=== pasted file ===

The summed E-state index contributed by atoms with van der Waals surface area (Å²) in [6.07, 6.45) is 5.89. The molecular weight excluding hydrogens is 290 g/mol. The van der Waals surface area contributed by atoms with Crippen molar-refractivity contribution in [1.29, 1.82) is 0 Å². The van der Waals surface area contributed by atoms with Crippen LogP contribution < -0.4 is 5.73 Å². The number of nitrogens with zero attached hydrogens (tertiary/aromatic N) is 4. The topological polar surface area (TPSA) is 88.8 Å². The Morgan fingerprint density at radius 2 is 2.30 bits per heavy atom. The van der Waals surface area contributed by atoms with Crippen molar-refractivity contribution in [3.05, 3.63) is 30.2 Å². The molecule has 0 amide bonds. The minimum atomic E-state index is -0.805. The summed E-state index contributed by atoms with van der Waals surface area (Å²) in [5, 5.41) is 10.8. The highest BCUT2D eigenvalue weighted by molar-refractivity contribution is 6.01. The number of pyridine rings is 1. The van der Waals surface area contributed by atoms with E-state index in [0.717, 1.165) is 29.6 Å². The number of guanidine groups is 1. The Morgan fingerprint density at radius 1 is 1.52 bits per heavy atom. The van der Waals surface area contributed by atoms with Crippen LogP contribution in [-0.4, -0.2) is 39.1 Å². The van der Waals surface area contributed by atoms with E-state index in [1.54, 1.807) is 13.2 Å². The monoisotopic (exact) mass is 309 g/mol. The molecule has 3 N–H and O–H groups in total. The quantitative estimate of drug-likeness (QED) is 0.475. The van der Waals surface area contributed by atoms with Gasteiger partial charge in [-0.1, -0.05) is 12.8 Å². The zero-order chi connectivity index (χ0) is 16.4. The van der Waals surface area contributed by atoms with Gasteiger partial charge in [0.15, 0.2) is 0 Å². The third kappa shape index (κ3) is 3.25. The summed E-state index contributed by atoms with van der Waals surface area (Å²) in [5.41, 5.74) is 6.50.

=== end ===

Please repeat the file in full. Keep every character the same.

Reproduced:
The summed E-state index contributed by atoms with van der Waals surface area (Å²) in [6.07, 6.45) is 5.89. The molecular weight excluding hydrogens is 290 g/mol. The van der Waals surface area contributed by atoms with Crippen molar-refractivity contribution in [1.29, 1.82) is 0 Å². The van der Waals surface area contributed by atoms with Crippen LogP contribution < -0.4 is 5.73 Å². The number of nitrogens with zero attached hydrogens (tertiary/aromatic N) is 4. The topological polar surface area (TPSA) is 88.8 Å². The Morgan fingerprint density at radius 2 is 2.30 bits per heavy atom. The van der Waals surface area contributed by atoms with Crippen molar-refractivity contribution in [3.05, 3.63) is 30.2 Å². The molecule has 0 amide bonds. The minimum atomic E-state index is -0.805. The summed E-state index contributed by atoms with van der Waals surface area (Å²) in [5, 5.41) is 10.8. The highest BCUT2D eigenvalue weighted by molar-refractivity contribution is 6.01. The number of pyridine rings is 1. The van der Waals surface area contributed by atoms with E-state index in [0.717, 1.165) is 29.6 Å². The number of guanidine groups is 1. The Morgan fingerprint density at radius 1 is 1.52 bits per heavy atom. The van der Waals surface area contributed by atoms with Crippen LogP contribution in [-0.4, -0.2) is 39.1 Å². The van der Waals surface area contributed by atoms with E-state index in [1.54, 1.807) is 13.2 Å². The monoisotopic (exact) mass is 309 g/mol. The molecule has 3 N–H and O–H groups in total. The quantitative estimate of drug-likeness (QED) is 0.475. The van der Waals surface area contributed by atoms with Gasteiger partial charge in [-0.1, -0.05) is 12.8 Å². The zero-order chi connectivity index (χ0) is 16.4. The van der Waals surface area contributed by atoms with Gasteiger partial charge in [0.15, 0.2) is 0 Å². The third kappa shape index (κ3) is 3.25. The summed E-state index contributed by atoms with van der Waals surface area (Å²) in [5.41, 5.74) is 6.50.